Learning about hedge laying

By Molly Isherwood, Conservation Assistant

I was definitely feeling the nerves as I drove towards my first day of volunteering with Snowdonia Society, with my official start date just around the corner. Would I make a good impression? Luckily, I had the warmest of welcomes from Peri and all the volunteers who’d also come along to learn the traditional art of hedge laying. There were many other new faces who had come along for the day in Dinas Mawddwy, with people from the local Dyfi area, plus further afield. Today, we would be learning from Joseph, a local sheep farmer who has been professionally hedge laying from a young age.

The lack of labourers and the introduction of new machinery has meant that traditional hedge laying techniques have fallen out of fashion in favour of quicker and cheaper methods such as post and wire fence laying. Luckily, there is a big drive to promote a better understanding and knowledge of hedge laying to keep the craft alive. There are numerous different local styles of hedge laying, each adding to the unique characteristics of an area. Hedge laying is also a great way of correctly managing our hedgerows for wildlife. Native hedgerows provide crucial corridors for species that may otherwise be at risk of local extinction, by connecting pockets of habitats across Eryri and the wider landscape.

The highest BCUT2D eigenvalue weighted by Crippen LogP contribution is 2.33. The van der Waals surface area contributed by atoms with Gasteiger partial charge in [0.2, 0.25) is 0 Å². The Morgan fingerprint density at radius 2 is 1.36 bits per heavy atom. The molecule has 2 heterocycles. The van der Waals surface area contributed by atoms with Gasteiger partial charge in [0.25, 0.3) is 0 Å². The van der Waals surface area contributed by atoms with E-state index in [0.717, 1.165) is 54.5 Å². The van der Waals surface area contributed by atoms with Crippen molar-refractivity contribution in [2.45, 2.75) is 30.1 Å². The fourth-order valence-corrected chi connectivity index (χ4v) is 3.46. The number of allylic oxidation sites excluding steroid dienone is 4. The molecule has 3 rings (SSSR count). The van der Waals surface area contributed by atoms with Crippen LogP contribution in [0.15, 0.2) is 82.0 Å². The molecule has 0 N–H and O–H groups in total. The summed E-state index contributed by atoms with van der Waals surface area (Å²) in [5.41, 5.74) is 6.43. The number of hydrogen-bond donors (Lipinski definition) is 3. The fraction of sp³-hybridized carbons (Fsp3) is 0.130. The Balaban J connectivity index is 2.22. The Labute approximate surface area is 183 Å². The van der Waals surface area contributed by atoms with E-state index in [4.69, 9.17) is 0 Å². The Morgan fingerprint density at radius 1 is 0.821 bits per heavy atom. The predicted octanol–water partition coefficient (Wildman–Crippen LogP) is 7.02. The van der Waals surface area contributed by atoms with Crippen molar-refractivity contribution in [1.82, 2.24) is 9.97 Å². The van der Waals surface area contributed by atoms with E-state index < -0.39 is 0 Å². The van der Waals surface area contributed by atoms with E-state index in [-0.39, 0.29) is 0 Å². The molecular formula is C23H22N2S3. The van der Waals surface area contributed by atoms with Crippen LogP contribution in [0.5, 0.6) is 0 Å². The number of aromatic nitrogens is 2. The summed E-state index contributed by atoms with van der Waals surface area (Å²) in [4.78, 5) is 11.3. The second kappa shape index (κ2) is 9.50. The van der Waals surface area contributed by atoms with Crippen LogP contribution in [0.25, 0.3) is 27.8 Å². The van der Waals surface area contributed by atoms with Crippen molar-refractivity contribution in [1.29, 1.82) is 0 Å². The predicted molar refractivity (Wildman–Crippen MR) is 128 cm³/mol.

Joseph was a great teacher, and we all managed to have a go laying a section of the hedge. He taught us that a hedge must always be laid uphill, because this follows the flow of the lifegiving sap. I found it amazing how the hedge could survive even with only a slither of the main stem remaining, allowing you to bend it into the hedge. Great care had to be taken with this, as you had to leave enough for the stem to survive, but not so thick that it would snap upon bending.

As with many things, practice definitely does make perfect, and while I doubt any of us besides Joseph walked out of there with a professional hedge laying status, we all learnt something new, and were doing our part to ensure the survival of this traditional artform. It was a great way to get out and enjoy some winter sun in our beautiful local area, while meeting people with similar passions and interests. Joseph was very grateful for all the help and has even been accompanied by some of the local volunteers again to finish the job before the hedge laying season comes to a close.

It is so important that we preserve this beautiful and iconic heritage skill, and I am so grateful to Joseph and the Snowdonia Society for organising such an informative and enjoyable day!

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